Areas of rain are coming to New Zealand but the jury remains out on whether or not Cyclone Oma will directly impact the country this weekend and early next week. As hundreds of computer models continue to try and crunch the data the globe’s two most trusted sources for cyclones, GFS and ECMWF are still totally disagreeing about Oma’s future track beyond the northern Tasman Sea this Friday.
GFS still picks the tropical low directly affecting New Zealand while ECMWF shows Oma doing a complete U turn and reversing back into the tropics this weekend.
But both these main models, and many others as well, are picking a new low to form around New Zealand regardless of Oma’s precise tracking. This means a large new low with some connections to the tropics and cold air from the Southern Ocean will help produce a sizeable low pressure system bringing rain to both islands… but where, how much and when still cannot be locked in due to so much chaos. There is also the possibility the bulk of rain could fall at sea around New Zealand but not so much overland.
Due to the big uncertainty around Oma’s precise track rainfall totals are not yet known. It may be windy and wet enough to prompt severe weather warnings in both islands, or it may push more offshore. But as WeatherWatch.co.nz said last week, expect changeable forecasts as we all try to fine tune the messy data and work out who has drizzle, showers, rain, heavy rain and who may miss out.
Rainfall-wise, nothing is yet confirmed and there are many variables. This is quite a complicated set up.
WHAT IS LOCKED IN…
Cyclone Oma will track past New Caledonia today and tomorrow bringing a lot of rain and possibly damaging winds to the north western tip of the island. Oma is likely to remain a strong Category 2 storm but the further south it tracks the less favourabole the conditions are for keeping it a tropical cyclone. Oma will likely peak tonight before starting to very slowly weaken from Wednesday onwards.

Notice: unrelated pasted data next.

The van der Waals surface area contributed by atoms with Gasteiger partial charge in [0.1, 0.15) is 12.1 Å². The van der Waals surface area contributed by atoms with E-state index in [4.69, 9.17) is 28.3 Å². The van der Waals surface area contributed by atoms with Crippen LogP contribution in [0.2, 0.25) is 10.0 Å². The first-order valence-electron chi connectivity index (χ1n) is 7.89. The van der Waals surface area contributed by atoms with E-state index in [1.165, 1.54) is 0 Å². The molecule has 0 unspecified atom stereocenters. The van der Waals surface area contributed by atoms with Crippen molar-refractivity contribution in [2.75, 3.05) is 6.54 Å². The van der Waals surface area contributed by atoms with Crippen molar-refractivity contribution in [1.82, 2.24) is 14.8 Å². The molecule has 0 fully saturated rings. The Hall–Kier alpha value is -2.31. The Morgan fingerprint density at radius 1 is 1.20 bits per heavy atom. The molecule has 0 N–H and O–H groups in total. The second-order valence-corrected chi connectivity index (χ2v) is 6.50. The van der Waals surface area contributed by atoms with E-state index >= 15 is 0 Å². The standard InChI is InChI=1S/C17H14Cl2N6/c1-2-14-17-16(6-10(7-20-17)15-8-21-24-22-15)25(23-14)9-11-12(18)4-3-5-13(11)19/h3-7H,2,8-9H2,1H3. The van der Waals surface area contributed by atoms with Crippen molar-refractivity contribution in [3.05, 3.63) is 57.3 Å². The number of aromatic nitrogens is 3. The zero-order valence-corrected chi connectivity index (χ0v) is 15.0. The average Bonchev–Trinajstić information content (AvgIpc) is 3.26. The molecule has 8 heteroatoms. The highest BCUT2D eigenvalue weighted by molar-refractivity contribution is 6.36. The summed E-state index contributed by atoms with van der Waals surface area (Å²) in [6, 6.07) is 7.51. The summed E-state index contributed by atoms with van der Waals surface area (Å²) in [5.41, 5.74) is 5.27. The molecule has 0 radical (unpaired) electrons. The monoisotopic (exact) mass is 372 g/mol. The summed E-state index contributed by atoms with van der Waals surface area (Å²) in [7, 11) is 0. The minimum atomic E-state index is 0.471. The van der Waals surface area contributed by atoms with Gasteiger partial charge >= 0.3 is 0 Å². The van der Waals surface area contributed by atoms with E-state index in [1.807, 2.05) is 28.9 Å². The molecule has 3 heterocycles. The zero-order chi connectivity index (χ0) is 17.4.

Oma will track from the Coral Sea to the Tasman Sea around Friday and this is when the computer models still disagree about where Oma goes next…on to New Zealand as an extra-tropical low, or does the edge of Oma’s flow help generate an entirely new low over the country as a big southerly arrives this Friday and weekend?
What is known is that some type of new low will form around the New Zealand area this weekend but with so much chaos we can’t be specific about how much rain will fall, where and when as of today. The area of low pressure that forms may be quite large which can actually make it harder to lock in, not easier, due to large areas of dry among the rainclouds.
The main southerly arrives Friday and this weekend and the new low forms around NZ this weekend. Data we trust has been wildly flip flopping between heavy rain for New Zealand and less than normal amounts for this time of year – so rainfall over the weekend and next week actually remains quite unknown still, which won’t be a great deal of help for those who are very much in need of rain.
While we talk about GFS and ECMWF there are literally hundreds of weather computer models and IBM, who we are partnered with, has New Zealand’s most powerful weather super computer which we have exclusve access to and is used to make up your local 10 day forecasts here at WeatherWatch.co.nz.
This IBM super computer crunches all the forecast modelling in the world along with other trusted data so we suggest you keep up to date with your local 10 day forecast, including the hourly chance for rain, wind speed etc, to help fine tune the confusing set up this weekend and early next week and make sense of it more on a local regional level for you.
– The “C” shows where the cyclone will be this Saturday based on ECMWF, while the tracking with the Category numbers is the GFS plot. Either way it shows consensus up until about this Friday night/Saturday, then the models disagree about what happens next. But regardless the data suggests some rain is coming to dry parts of New Zealand this weekend.
– Surf’s up! At least in eastern Australia, as Oma remains out at sea but will produce significant swells around some of the biggest surfing areas. It will also create dangerous rips and currents at popular eastern Australian beaches over the next several days. Data by IBM.
– This is the rain map covering the southerly change later this week, this does not include rain generate by Oma or the next new low. Data by IBM.
TRACKING – Above, Fiji Met. Below, JTWC (US Government)
BOTH MAPS BELOW FOR THIS SUNDAY PM:
GFS – Showing the remnants of Oma well and truly becoming extra-tropical – in otherwords, forming a new large low in the NZ area.
ECMWF – Showing OMA being pushed back north into the Coral Sea by a large high over Tasmania, while a new low forms on the southerly over New Zealand.
BELOW: GFS 7 day rainfall map compared to normal, doesn’t look as it did yesterday (and it has been flip flopping the past few days)